Bruks mobile chipper to aid pellet production in Canada
The chipper will process forest residues into mini chips for pellet production at J.D. Irving’s Grand River Pellet Plant in Saint Leonard, New Brunswick.
Irving Woodlands will benefit from the ability to turn existing slash piles, tops, branches and forest residuals into mini chips for wood pellet production or boiler fuel chips, generating energy from forest materials that would otherwise have been left in the forest to decompose.
“An added benefit of in-woods chipping is enhancing fire abatement by removing tinder from the forest floor, which is an ongoing crucial concern for urban communities in Canada surrounded by forests,” said Joanne Turnell, sales representative Canada, for Bruks Siwertell. “This chipper is a win-win.”
Every year, Irving Woodlands grows more wood than it harvests, stating that part of its sustainable forestry strategy means that it harvests less than 2% of its land base annually.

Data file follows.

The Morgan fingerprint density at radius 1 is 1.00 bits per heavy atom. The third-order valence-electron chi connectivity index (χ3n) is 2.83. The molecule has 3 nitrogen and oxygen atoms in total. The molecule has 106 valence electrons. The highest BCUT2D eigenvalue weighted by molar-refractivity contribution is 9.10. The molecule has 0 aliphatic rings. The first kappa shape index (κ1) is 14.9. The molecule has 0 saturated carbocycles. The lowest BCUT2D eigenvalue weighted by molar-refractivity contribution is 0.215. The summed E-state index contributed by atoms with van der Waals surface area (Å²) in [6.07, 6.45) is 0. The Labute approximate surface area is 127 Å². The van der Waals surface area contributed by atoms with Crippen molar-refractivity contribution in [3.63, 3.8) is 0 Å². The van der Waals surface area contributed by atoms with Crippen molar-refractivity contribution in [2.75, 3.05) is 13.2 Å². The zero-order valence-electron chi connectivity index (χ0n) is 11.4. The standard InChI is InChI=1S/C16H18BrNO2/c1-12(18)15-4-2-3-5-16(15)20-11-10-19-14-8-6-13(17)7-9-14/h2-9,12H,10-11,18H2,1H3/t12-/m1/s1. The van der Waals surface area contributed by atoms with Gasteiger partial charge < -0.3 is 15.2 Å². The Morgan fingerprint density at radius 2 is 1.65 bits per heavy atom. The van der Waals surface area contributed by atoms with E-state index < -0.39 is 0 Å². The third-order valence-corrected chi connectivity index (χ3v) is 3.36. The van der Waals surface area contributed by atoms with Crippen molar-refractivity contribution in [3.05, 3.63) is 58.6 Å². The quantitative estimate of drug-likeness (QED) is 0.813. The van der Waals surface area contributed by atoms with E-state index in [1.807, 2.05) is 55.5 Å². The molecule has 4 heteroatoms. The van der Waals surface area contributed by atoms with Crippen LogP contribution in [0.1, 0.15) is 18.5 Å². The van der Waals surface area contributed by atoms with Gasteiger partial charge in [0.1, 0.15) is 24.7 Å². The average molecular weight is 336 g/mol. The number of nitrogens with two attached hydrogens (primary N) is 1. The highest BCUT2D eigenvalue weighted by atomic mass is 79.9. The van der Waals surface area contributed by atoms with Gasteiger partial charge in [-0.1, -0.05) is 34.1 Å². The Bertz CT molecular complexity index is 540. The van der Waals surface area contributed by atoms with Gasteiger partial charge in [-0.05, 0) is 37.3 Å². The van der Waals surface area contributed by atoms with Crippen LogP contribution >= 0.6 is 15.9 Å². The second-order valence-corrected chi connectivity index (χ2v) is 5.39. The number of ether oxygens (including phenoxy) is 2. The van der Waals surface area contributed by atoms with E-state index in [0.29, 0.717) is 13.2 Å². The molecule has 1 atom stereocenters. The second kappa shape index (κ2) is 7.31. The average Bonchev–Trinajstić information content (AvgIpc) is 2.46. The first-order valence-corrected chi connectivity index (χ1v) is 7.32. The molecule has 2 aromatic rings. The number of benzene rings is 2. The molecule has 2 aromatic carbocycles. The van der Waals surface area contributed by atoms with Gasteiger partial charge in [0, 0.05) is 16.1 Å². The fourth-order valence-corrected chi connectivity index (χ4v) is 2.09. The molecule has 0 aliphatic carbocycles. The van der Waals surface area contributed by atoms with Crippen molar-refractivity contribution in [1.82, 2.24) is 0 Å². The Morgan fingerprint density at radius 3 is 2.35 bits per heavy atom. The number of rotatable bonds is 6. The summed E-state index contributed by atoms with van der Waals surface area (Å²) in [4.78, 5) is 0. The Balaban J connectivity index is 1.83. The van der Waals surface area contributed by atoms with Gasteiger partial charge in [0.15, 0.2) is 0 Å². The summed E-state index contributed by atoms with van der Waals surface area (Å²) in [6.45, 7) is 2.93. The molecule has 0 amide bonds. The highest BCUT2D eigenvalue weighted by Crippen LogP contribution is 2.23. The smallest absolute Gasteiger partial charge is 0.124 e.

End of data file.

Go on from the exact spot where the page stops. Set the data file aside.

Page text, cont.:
“The new Bruks chipper allows for forest-based chipping, which works exceptionally well with selective logging where trees are placed in a pile and the chipper can access them,” said Turnell.
“The chipper ensures a higher quality of small wood chips, between 2.5 and 3.8 centimetres, which are debris-free. This smaller-than-average pulp mill chip works well with the pelleting process.”
The chipper features a side infeed and high-dumping chip bin and can be installed on forwarders, trucks, or other types of vehicles. It has two types of chipping knives, which enables the production of mini chips for the pellet plant and, with a simple drum change, biofuel chips for the boiler.
It is characterised by consistent, high capacity chip discharge and processes hardwood and softwood logs up to around 50 cm in diameter ‘with ease’. It will enter operations later this year.